Now That’s What I Call Music 1980: The Millennium Series (EMI / Virgin / Universal, 1999)

Now Millennium 1980

Now Millennium 1980 r

Review
To mark the upcoming year 2000, the Now team devised The Millennium series. This would encompass 20 volumes of 36 tracks, one for each year from 1980 to 1999 with the first 16 released during June 1999. They were compiled by Ashley Abram for Box Music Limited with QD Design Limited taking responsibility for the cover and Jo Payton writing the sleeve notes. While there are obvious parallels with Now’s 10th Anniversary set of releases (1993), the Millennium series starts by tackling those barren years of 1980 – 1982 when K-Tel and Ronco ruled the compilation roost. It’s those first three volumes that were most eagerly anticipated by me at that time.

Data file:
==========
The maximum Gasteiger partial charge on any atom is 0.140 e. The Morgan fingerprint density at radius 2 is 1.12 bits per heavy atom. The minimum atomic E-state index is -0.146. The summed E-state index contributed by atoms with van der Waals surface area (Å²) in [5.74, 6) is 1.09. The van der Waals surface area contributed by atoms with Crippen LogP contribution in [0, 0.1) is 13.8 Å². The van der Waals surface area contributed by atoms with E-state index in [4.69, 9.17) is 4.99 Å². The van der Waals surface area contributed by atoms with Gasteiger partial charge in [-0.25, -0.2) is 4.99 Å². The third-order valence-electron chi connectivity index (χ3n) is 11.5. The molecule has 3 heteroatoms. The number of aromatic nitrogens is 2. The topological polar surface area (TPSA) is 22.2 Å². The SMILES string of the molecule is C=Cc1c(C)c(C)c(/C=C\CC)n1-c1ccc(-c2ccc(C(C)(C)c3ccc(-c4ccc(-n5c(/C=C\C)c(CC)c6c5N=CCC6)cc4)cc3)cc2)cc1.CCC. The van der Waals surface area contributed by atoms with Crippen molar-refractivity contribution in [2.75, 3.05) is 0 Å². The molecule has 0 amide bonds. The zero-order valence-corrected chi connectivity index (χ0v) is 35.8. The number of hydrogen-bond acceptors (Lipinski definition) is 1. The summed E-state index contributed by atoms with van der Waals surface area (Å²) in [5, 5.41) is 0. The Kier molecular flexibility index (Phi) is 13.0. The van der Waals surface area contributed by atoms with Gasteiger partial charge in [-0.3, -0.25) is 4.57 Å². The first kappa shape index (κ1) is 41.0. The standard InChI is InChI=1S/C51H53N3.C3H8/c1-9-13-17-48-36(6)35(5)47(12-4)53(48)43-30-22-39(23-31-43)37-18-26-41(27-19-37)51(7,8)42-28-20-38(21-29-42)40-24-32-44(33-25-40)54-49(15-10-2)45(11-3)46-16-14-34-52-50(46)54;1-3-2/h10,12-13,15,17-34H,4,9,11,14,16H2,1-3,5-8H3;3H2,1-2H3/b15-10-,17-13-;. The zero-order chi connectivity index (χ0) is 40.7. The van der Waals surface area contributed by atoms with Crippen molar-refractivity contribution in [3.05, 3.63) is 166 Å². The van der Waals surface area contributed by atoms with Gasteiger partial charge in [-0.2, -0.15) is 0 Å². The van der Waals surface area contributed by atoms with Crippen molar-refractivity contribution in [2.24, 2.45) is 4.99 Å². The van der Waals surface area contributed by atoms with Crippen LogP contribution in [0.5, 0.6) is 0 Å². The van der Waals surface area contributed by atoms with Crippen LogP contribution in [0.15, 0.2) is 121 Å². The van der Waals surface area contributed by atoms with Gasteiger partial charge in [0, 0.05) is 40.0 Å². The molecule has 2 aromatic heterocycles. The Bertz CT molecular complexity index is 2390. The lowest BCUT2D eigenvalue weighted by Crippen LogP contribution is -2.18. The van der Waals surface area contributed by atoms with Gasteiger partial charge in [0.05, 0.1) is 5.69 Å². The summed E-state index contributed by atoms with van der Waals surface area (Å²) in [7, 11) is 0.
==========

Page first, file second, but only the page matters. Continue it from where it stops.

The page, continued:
I’ve touched upon 12 of the tracks when reviewing previous compilations. These are:
Star Traks: Peter Gabriel – Games Without Frontiers, Martha and The Muffins – Echo Beach.
Chart Explosion: Dexy’s Midnight Runners – Geno, Orchestral Manoeuvres In The Dark – Enola Gay.
Space Invasion: Hot Chocolate – No Doubt About It.
Hit Machine: Madness – Embarrassment, Diana Ross – Upside Down.
Disco Daze / Disco Nites: Brothers Johnson – Stomp, Lipps Inc.- Funky Town.
Now That’s What I Call Music – Smash Hits: Blondie – Atomic, Adam and The Ants – Ant Music, The Jam – Going Underground.